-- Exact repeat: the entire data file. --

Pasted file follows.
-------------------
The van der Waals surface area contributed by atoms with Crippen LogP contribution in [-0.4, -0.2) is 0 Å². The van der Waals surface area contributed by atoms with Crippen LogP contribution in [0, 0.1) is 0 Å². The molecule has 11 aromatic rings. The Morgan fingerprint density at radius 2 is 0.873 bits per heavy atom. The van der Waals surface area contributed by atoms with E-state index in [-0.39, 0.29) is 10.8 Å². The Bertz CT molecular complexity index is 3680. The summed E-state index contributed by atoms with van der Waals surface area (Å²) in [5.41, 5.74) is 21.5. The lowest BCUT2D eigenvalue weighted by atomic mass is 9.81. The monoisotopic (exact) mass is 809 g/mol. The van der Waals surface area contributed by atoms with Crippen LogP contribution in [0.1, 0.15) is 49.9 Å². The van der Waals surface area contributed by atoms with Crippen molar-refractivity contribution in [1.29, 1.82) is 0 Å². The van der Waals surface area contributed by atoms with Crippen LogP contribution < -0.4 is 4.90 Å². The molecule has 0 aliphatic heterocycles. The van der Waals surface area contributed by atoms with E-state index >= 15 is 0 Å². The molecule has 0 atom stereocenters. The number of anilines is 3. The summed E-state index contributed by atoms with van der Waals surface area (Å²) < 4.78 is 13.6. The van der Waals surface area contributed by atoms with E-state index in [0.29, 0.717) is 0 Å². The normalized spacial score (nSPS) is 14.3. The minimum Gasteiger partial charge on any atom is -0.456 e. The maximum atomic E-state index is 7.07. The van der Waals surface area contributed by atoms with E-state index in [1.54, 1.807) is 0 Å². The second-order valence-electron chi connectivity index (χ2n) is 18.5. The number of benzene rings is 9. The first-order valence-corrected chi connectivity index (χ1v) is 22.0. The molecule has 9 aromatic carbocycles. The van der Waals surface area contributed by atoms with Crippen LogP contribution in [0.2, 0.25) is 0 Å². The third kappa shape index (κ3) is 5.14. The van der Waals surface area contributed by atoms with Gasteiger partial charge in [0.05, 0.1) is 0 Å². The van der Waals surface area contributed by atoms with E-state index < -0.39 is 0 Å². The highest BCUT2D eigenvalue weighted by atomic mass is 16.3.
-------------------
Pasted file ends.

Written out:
The van der Waals surface area contributed by atoms with Crippen LogP contribution in [-0.4, -0.2) is 0 Å². The van der Waals surface area contributed by atoms with Crippen LogP contribution in [0, 0.1) is 0 Å². The molecule has 11 aromatic rings. The Morgan fingerprint density at radius 2 is 0.873 bits per heavy atom. The van der Waals surface area contributed by atoms with E-state index in [-0.39, 0.29) is 10.8 Å². The Bertz CT molecular complexity index is 3680. The summed E-state index contributed by atoms with van der Waals surface area (Å²) in [5.41, 5.74) is 21.5. The lowest BCUT2D eigenvalue weighted by atomic mass is 9.81. The monoisotopic (exact) mass is 809 g/mol. The van der Waals surface area contributed by atoms with Crippen LogP contribution in [0.1, 0.15) is 49.9 Å². The van der Waals surface area contributed by atoms with Crippen molar-refractivity contribution in [1.29, 1.82) is 0 Å². The van der Waals surface area contributed by atoms with Crippen LogP contribution < -0.4 is 4.90 Å². The molecule has 0 aliphatic heterocycles. The van der Waals surface area contributed by atoms with E-state index >= 15 is 0 Å². The molecule has 0 atom stereocenters. The number of anilines is 3. The summed E-state index contributed by atoms with van der Waals surface area (Å²) < 4.78 is 13.6. The van der Waals surface area contributed by atoms with E-state index in [0.29, 0.717) is 0 Å². The normalized spacial score (nSPS) is 14.3. The minimum Gasteiger partial charge on any atom is -0.456 e. The maximum atomic E-state index is 7.07. The van der Waals surface area contributed by atoms with E-state index in [1.54, 1.807) is 0 Å². The second-order valence-electron chi connectivity index (χ2n) is 18.5. The number of benzene rings is 9. The first-order valence-corrected chi connectivity index (χ1v) is 22.0. The molecule has 9 aromatic carbocycles. The van der Waals surface area contributed by atoms with Crippen LogP contribution in [0.2, 0.25) is 0 Å². The third kappa shape index (κ3) is 5.14. The van der Waals surface area contributed by atoms with Gasteiger partial charge in [0.05, 0.1) is 0 Å². The van der Waals surface area contributed by atoms with E-state index < -0.39 is 0 Å². The highest BCUT2D eigenvalue weighted by atomic mass is 16.3.